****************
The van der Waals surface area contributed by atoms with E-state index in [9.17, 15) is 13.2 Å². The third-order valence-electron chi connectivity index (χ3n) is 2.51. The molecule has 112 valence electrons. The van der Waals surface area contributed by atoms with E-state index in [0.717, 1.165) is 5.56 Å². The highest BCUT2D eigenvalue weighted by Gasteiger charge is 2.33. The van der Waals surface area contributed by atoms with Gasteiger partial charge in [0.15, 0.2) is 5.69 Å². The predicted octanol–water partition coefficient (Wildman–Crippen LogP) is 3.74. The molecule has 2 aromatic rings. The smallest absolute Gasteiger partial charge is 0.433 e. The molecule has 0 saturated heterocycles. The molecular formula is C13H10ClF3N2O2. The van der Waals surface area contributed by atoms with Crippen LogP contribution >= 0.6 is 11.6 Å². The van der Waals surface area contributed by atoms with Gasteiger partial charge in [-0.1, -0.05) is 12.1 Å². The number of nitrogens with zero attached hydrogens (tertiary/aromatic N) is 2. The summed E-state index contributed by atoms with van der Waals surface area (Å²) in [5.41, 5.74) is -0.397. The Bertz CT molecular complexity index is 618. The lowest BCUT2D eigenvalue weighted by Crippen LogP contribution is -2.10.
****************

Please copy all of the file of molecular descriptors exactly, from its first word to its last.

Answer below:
The van der Waals surface area contributed by atoms with E-state index in [9.17, 15) is 13.2 Å². The third-order valence-electron chi connectivity index (χ3n) is 2.51. The molecule has 112 valence electrons. The van der Waals surface area contributed by atoms with E-state index in [0.717, 1.165) is 5.56 Å². The highest BCUT2D eigenvalue weighted by Gasteiger charge is 2.33. The van der Waals surface area contributed by atoms with Gasteiger partial charge in [0.15, 0.2) is 5.69 Å². The predicted octanol–water partition coefficient (Wildman–Crippen LogP) is 3.74. The molecule has 2 aromatic rings. The smallest absolute Gasteiger partial charge is 0.433 e. The molecule has 0 saturated heterocycles. The molecular formula is C13H10ClF3N2O2. The van der Waals surface area contributed by atoms with Crippen LogP contribution >= 0.6 is 11.6 Å². The van der Waals surface area contributed by atoms with Gasteiger partial charge in [-0.1, -0.05) is 12.1 Å². The number of nitrogens with zero attached hydrogens (tertiary/aromatic N) is 2. The summed E-state index contributed by atoms with van der Waals surface area (Å²) in [5.41, 5.74) is -0.397. The Bertz CT molecular complexity index is 618. The lowest BCUT2D eigenvalue weighted by Crippen LogP contribution is -2.10.